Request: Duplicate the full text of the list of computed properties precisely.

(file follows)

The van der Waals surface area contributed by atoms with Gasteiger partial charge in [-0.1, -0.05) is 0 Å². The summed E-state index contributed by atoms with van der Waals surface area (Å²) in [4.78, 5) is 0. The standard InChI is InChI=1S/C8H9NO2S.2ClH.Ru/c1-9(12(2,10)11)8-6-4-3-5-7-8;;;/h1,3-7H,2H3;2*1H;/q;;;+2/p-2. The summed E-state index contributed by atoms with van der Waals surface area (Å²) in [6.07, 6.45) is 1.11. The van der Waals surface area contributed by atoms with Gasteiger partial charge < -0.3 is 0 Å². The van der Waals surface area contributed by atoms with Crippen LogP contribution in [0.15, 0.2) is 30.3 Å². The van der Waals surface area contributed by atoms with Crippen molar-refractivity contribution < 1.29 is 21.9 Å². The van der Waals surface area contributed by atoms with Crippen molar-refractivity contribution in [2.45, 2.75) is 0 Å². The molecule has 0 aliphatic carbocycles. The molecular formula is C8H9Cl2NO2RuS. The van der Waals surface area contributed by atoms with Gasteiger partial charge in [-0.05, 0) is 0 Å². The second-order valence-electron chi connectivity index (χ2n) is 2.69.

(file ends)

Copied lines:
The van der Waals surface area contributed by atoms with Gasteiger partial charge in [-0.1, -0.05) is 0 Å². The summed E-state index contributed by atoms with van der Waals surface area (Å²) in [4.78, 5) is 0. The standard InChI is InChI=1S/C8H9NO2S.2ClH.Ru/c1-9(12(2,10)11)8-6-4-3-5-7-8;;;/h1,3-7H,2H3;2*1H;/q;;;+2/p-2. The summed E-state index contributed by atoms with van der Waals surface area (Å²) in [6.07, 6.45) is 1.11. The van der Waals surface area contributed by atoms with Gasteiger partial charge < -0.3 is 0 Å². The van der Waals surface area contributed by atoms with Crippen LogP contribution in [0.15, 0.2) is 30.3 Å². The van der Waals surface area contributed by atoms with Crippen molar-refractivity contribution < 1.29 is 21.9 Å². The van der Waals surface area contributed by atoms with Crippen molar-refractivity contribution in [2.45, 2.75) is 0 Å². The molecule has 0 aliphatic carbocycles. The molecular formula is C8H9Cl2NO2RuS. The van der Waals surface area contributed by atoms with Gasteiger partial charge in [-0.05, 0) is 0 Å². The second-order valence-electron chi connectivity index (χ2n) is 2.69.